The charges against Apple Pay and forthcoming legislation could create a crack in Apple’s walled garden approach, Marco Bellin, chief executive of virtual-private network company Datacappy, told MarketWatch.
“Apple wants to protect and control users’ data, not just your privacy,” he said.
For years, Apple has vigorously contended that disruption of its proprietary mobile-payments system and NFC specifically would shatter any resemblance of security for consumers, exposing them to a potential torrent of malware and a data-privacy calamity.
In a statement to MarketWatch on Monday, Apple said it has “designed Apple Pay to provide an easy and secure way for users to digitally present their existing payment cards and for banks and other financial institutions to offer contactless payments for their customers. Apple Pay is only one of many options available to European consumers for making payments, and has ensured equal access to NFC while setting industry-leading standards for privacy and security.”
DMA has been a permanent occupant in the mindset of Apple, in particular, for months. During a keynote speech at a major privacy conference last month, Chief Executive Tim Cook laid bare his concerns, invoking a tried-and-true talking point that the law would compromise the security of consumers by allowing them to “sideload” apps from sources besides the App Store and open NFC capabilities to developers.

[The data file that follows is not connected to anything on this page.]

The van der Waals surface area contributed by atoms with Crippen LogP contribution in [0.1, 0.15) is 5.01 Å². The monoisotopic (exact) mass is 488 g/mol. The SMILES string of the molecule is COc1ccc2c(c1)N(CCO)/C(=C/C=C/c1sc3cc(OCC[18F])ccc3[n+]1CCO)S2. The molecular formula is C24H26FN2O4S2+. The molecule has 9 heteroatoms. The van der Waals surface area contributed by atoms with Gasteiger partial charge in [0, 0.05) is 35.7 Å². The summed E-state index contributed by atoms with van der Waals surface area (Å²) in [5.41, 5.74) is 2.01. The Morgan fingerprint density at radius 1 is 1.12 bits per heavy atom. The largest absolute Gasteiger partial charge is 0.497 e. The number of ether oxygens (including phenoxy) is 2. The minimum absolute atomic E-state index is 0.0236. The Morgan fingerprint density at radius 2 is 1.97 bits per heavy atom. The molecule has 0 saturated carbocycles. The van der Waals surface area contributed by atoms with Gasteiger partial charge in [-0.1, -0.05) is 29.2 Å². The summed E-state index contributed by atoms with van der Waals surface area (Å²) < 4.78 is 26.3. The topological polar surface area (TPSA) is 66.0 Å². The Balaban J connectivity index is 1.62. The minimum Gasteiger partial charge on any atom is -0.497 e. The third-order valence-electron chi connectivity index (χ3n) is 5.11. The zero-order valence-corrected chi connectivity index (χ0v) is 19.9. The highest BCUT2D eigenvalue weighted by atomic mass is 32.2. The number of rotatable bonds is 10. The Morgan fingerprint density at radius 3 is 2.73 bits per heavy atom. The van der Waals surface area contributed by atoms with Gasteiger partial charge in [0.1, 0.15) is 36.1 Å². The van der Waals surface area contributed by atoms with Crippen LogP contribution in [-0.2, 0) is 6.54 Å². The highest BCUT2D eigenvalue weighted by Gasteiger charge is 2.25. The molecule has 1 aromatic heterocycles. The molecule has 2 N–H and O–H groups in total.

Cook said Apple is “deeply concerned” sideloading apps on its iOS platform would allow them to “circumvent the App Store” and let “data-hungry companies” skirt Apple’s privacy rules and “once again track our users against their will.”
“It remains to be seen whether Apple’s security concerns will hold water,” Vasant Dhar, a professor at the Stern School of Business at New York University, told MarketWatch. The EU is putting Big Tech on notice, he added, “to operate on a more level playing field going forward, in this case by opening up payments to competitors.”
EFF’s Cory Doctorow was even more blunt: “When Apple uses its dominion over your device to block or downrank apps that compete with its own offerings, Apple wants you to have the best app, but only if you think the best app is the one that makes the most money for Apple.”